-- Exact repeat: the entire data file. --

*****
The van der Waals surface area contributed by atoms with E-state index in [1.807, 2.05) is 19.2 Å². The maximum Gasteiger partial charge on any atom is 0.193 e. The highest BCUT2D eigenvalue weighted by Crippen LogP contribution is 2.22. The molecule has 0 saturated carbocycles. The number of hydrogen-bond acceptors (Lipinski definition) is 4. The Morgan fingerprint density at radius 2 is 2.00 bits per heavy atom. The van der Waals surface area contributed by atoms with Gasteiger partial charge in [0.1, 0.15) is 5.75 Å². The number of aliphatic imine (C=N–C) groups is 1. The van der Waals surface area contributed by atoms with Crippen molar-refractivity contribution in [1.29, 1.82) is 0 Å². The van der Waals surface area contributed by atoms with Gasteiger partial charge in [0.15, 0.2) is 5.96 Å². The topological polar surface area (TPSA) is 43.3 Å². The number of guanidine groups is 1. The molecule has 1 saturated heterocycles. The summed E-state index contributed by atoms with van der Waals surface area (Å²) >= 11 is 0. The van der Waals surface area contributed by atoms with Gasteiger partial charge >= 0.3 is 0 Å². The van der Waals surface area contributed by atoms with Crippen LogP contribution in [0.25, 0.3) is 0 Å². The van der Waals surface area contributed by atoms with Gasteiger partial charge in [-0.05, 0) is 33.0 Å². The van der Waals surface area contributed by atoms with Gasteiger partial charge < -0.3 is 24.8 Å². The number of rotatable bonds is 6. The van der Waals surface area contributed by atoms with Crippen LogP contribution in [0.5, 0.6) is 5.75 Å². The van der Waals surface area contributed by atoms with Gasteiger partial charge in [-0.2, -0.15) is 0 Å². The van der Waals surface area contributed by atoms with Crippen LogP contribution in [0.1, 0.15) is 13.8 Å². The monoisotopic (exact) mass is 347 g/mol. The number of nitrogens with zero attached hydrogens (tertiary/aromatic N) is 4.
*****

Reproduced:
The van der Waals surface area contributed by atoms with E-state index in [1.807, 2.05) is 19.2 Å². The maximum Gasteiger partial charge on any atom is 0.193 e. The highest BCUT2D eigenvalue weighted by Crippen LogP contribution is 2.22. The molecule has 0 saturated carbocycles. The number of hydrogen-bond acceptors (Lipinski definition) is 4. The Morgan fingerprint density at radius 2 is 2.00 bits per heavy atom. The van der Waals surface area contributed by atoms with Gasteiger partial charge in [0.1, 0.15) is 5.75 Å². The number of aliphatic imine (C=N–C) groups is 1. The van der Waals surface area contributed by atoms with Crippen molar-refractivity contribution in [1.29, 1.82) is 0 Å². The van der Waals surface area contributed by atoms with Gasteiger partial charge in [0.15, 0.2) is 5.96 Å². The topological polar surface area (TPSA) is 43.3 Å². The number of guanidine groups is 1. The molecule has 1 saturated heterocycles. The summed E-state index contributed by atoms with van der Waals surface area (Å²) >= 11 is 0. The van der Waals surface area contributed by atoms with Gasteiger partial charge >= 0.3 is 0 Å². The van der Waals surface area contributed by atoms with Crippen LogP contribution in [0.25, 0.3) is 0 Å². The van der Waals surface area contributed by atoms with Gasteiger partial charge in [-0.05, 0) is 33.0 Å². The van der Waals surface area contributed by atoms with Gasteiger partial charge < -0.3 is 24.8 Å². The number of rotatable bonds is 6. The van der Waals surface area contributed by atoms with Crippen LogP contribution in [0.5, 0.6) is 5.75 Å². The van der Waals surface area contributed by atoms with Gasteiger partial charge in [-0.2, -0.15) is 0 Å². The van der Waals surface area contributed by atoms with Crippen LogP contribution in [0.1, 0.15) is 13.8 Å². The monoisotopic (exact) mass is 347 g/mol. The number of nitrogens with zero attached hydrogens (tertiary/aromatic N) is 4.